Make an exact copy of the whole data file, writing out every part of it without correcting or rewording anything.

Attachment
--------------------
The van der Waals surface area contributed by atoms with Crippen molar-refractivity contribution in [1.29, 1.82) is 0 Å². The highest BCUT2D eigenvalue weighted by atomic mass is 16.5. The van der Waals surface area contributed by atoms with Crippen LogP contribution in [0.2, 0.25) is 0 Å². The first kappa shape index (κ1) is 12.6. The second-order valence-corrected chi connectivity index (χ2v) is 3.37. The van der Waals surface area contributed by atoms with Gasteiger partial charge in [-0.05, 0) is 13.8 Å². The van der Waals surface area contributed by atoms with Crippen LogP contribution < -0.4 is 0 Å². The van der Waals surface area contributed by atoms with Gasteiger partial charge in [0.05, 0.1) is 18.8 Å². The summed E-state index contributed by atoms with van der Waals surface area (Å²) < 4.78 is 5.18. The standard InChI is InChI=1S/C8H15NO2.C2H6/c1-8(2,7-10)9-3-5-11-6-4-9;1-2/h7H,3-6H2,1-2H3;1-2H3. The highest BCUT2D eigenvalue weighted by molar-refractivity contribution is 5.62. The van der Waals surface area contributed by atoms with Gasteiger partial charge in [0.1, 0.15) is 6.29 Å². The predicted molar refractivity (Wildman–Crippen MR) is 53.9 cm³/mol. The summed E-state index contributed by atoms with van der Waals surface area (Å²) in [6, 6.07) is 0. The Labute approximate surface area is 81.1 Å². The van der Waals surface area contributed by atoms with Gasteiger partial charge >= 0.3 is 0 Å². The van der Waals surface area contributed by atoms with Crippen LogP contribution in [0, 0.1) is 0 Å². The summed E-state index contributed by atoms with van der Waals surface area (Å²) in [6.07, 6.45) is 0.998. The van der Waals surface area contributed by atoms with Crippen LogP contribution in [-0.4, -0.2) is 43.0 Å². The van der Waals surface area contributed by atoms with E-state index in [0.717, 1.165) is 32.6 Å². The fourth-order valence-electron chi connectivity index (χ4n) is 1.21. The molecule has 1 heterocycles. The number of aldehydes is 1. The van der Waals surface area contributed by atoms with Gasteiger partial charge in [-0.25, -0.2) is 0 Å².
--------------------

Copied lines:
The van der Waals surface area contributed by atoms with Crippen molar-refractivity contribution in [1.29, 1.82) is 0 Å². The highest BCUT2D eigenvalue weighted by atomic mass is 16.5. The van der Waals surface area contributed by atoms with Crippen LogP contribution in [0.2, 0.25) is 0 Å². The first kappa shape index (κ1) is 12.6. The second-order valence-corrected chi connectivity index (χ2v) is 3.37. The van der Waals surface area contributed by atoms with Gasteiger partial charge in [-0.05, 0) is 13.8 Å². The van der Waals surface area contributed by atoms with Crippen LogP contribution < -0.4 is 0 Å². The van der Waals surface area contributed by atoms with Gasteiger partial charge in [0.05, 0.1) is 18.8 Å². The summed E-state index contributed by atoms with van der Waals surface area (Å²) < 4.78 is 5.18. The standard InChI is InChI=1S/C8H15NO2.C2H6/c1-8(2,7-10)9-3-5-11-6-4-9;1-2/h7H,3-6H2,1-2H3;1-2H3. The highest BCUT2D eigenvalue weighted by molar-refractivity contribution is 5.62. The van der Waals surface area contributed by atoms with Gasteiger partial charge in [0.1, 0.15) is 6.29 Å². The predicted molar refractivity (Wildman–Crippen MR) is 53.9 cm³/mol. The summed E-state index contributed by atoms with van der Waals surface area (Å²) in [6, 6.07) is 0. The Labute approximate surface area is 81.1 Å². The van der Waals surface area contributed by atoms with Gasteiger partial charge >= 0.3 is 0 Å². The van der Waals surface area contributed by atoms with Crippen LogP contribution in [0, 0.1) is 0 Å². The summed E-state index contributed by atoms with van der Waals surface area (Å²) in [6.07, 6.45) is 0.998. The van der Waals surface area contributed by atoms with Crippen LogP contribution in [-0.4, -0.2) is 43.0 Å². The van der Waals surface area contributed by atoms with E-state index in [0.717, 1.165) is 32.6 Å². The fourth-order valence-electron chi connectivity index (χ4n) is 1.21. The molecule has 1 heterocycles. The number of aldehydes is 1. The van der Waals surface area contributed by atoms with Gasteiger partial charge in [-0.25, -0.2) is 0 Å².